/AnMtgsAbsts2009.52829 Diurnal and Seasonal Carbon and Energy Flux Over No-Tillage Farming.

Wednesday, November 4, 2009: 4:00 PM
Convention Center, Room 411, Fourth Floor

Hwan Han, Maheteme Gebremedhin and Teferi Tsegaye, Alabama A&M Univ., Normal, AL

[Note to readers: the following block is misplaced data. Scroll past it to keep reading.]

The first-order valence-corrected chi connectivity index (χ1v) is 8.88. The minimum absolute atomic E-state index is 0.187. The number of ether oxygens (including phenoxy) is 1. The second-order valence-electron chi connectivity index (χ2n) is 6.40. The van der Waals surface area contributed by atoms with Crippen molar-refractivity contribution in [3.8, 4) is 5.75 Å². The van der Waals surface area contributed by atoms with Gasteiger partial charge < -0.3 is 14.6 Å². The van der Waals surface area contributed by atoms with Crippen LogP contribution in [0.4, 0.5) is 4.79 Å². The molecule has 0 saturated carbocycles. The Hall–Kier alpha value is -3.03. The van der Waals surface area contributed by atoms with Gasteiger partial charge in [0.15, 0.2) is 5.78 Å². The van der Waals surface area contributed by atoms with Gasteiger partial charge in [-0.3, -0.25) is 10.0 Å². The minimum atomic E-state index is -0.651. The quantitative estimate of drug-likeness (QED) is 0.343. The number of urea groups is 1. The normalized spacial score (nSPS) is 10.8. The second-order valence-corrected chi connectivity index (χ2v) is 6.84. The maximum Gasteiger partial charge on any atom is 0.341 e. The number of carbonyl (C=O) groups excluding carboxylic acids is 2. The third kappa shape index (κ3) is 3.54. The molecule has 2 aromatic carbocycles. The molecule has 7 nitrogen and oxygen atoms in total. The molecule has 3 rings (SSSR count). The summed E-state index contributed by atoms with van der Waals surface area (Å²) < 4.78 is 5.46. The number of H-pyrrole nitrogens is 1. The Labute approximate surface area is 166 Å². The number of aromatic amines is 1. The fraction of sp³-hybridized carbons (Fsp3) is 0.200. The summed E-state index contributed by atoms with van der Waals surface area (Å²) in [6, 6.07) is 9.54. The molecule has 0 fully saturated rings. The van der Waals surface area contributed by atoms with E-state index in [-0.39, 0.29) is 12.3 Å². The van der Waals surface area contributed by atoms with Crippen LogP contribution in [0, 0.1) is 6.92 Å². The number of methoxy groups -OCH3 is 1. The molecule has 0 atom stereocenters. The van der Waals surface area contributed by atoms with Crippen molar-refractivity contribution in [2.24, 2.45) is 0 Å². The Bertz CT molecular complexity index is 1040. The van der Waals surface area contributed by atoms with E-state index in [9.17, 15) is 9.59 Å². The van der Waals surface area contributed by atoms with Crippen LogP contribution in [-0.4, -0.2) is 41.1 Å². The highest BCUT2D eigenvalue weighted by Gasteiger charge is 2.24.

This research seeks to understand diurnal and seasonal carbon, water, and energy flux and its function of soil-vegetation-atmosphere dynamics. A long term investigation of energy and water balance, and carbon dioxide (CO2) measured under a no-tilled system on humid environment for the southeastern part of the United States is limited. Our objectives are to quantify carbon, water and energy partition for no-tillage system and understand the carbon, water and energy change as a function of environmental and biological controls for a soybean and winter wheat crops. The study was conducted at the Winfred Thomas Agricultural Research Station located at Hazel Green, AL. A micrometeorological station was installed at the center of 18 ha field and included eddy covariance system, and open path gas analyzer were used to make long-term continuous measurements during two complete soybean and winter wheat growing seasons. Our preliminary results indicate that the longest diurnal carbon uptake rates were observed during the warmer months (May to August, 2007). Large differences in daily CO2 uptake were observed during the cooler months (January to April) over winter wheat canopy while differences were small during summer time. The trend in CO2 uptake was consistent with changes in day length. Over a winter wheat canopy, the carbon assimilation values ranged from a maximum of -14.5 umol m-2 s-1 in March, to a minimum of about - 5 umol m-2 s-1 in January. During the warmer months, soybean CO2 flux reached a maximum of -15.5 umol m-2 s-1 in May during early morning hours and to a minimum of -8.5 umol m-2 s-1 in August. Mid-summer drought occurred during the main growing season (June-August) of the study period in 2007 and had a strong impact on canopy CO2 uptake which resulted in a reduction of day time carbon assimilation.